Dryland swim training with Vasa Trainers has proven very effective in preparing competitive swimmers from age-group to masters swimming levels. Since 1989, it’s been a “go-to” training tool swim coaches, swimmers, and triathletes have used to improve swim technique. Several former and current US Olympic coaches like Richard Shoulberg, Mark Schubert, Matt Kredich, and many other top college and age-group swim coaches and swimmers rely on Vasa Trainers (and Vasa SwimErgs) for the following reasons:
- Swim-specific strength training;
- Teaching efficient technique and building muscle memory for all strokes;
- Conditioning for injured swimmers who cannot go in the water;
- Motivation and variety
You can use the Vasa Trainer Pro to get stronger, better, and faster. It’s best to use proper technique and body position to gain the most from your training. The instructions in the video and the photos below will help you improve your swim technique.
Technique Cues to Set-up the Stroke:
1. Keep your head neutral & your eyes looking down. Also, practice bilateral breathing from this position when doing Freestyle on the Vasa Trainer (or SwimErg);
2. Maintain a shoulder-width hand entry. Reach forward with a full extension. Avoid crossing over the midline during all phases of the stroke. Use the monorail as a physical guideline to prevent your hands from crossing the midline. In the water, when you crossover, it causes your body to serpentine or snake side-to-side, which reduces efficiency;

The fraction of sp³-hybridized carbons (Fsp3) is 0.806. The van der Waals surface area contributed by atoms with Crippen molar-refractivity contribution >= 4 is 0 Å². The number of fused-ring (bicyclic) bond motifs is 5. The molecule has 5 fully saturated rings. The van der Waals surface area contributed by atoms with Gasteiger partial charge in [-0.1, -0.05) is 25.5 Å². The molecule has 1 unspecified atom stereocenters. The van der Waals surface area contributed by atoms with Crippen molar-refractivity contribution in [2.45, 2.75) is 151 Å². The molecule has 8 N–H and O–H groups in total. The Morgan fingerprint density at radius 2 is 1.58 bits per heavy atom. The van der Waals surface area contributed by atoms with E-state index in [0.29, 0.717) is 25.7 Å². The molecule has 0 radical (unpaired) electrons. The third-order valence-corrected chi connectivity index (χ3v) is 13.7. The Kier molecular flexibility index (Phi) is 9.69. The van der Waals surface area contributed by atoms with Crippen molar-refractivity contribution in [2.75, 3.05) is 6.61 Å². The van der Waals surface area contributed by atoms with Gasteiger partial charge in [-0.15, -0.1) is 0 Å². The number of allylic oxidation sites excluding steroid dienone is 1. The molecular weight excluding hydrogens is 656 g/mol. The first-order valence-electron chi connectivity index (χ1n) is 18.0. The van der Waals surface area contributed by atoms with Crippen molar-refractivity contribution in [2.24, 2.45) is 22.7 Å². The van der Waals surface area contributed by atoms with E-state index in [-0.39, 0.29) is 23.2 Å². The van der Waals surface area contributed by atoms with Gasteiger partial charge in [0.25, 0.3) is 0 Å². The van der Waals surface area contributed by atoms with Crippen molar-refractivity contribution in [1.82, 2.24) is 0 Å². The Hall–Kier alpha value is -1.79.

3. Imagine reaching your “paddle blade” over an imaginary physioball & set the catch with the elbow high. Your fingertips to elbow form the “paddle blade.” Avoid bending at the wrist;
4. Make your bodyline long and taut from head to toe. Engage the muscles of your core & torso. In Freestyle, drive the opposite hip into the padded bench just as you start to pull.
Technique Cues to Pull and Finish the Stroke Properly:
5. Use a high-elbow catch. Imagine your elbow has an eyeball on it, and that eyeball should be looking to the side, perpendicular to the monorail;
6. Keep the “paddle blade” (fingertips-to-elbow) vertical, with fingertips pointing at the floor.
Technique Cue – Accelerate the Pull from Catch to Finish:
7. From the catch to the finish of each stroke, engage the large muscles of the upper back, lats, shoulders, and torso to pull the “paddle blade” through with acceleration.
Summary Reminders to Improve your Swim Technique:
- Entry – keep arms shoulder-width apart.
- Keep a Vertical “paddle blade” – fingertips to elbow.
- Use your core and torso muscles in Freestyle to drive the opposite hip into the bench.
- Always maintain a long, taut bodyline. That will carry over to less drag when swimming in the water.
Improve swim technique for freestyle, efficiency, power, and endurance. Sign up for our free course: How to Swim Faster Freestyle swimming clinic series.
Technique coach Karlyn Pipes, a multiple Masters Swimming World Record Holder, shares her expertise in this excellent swim clinic. This clinic demonstrates five elements for faster swimming in the pool and on land using a Vasa SwimErg.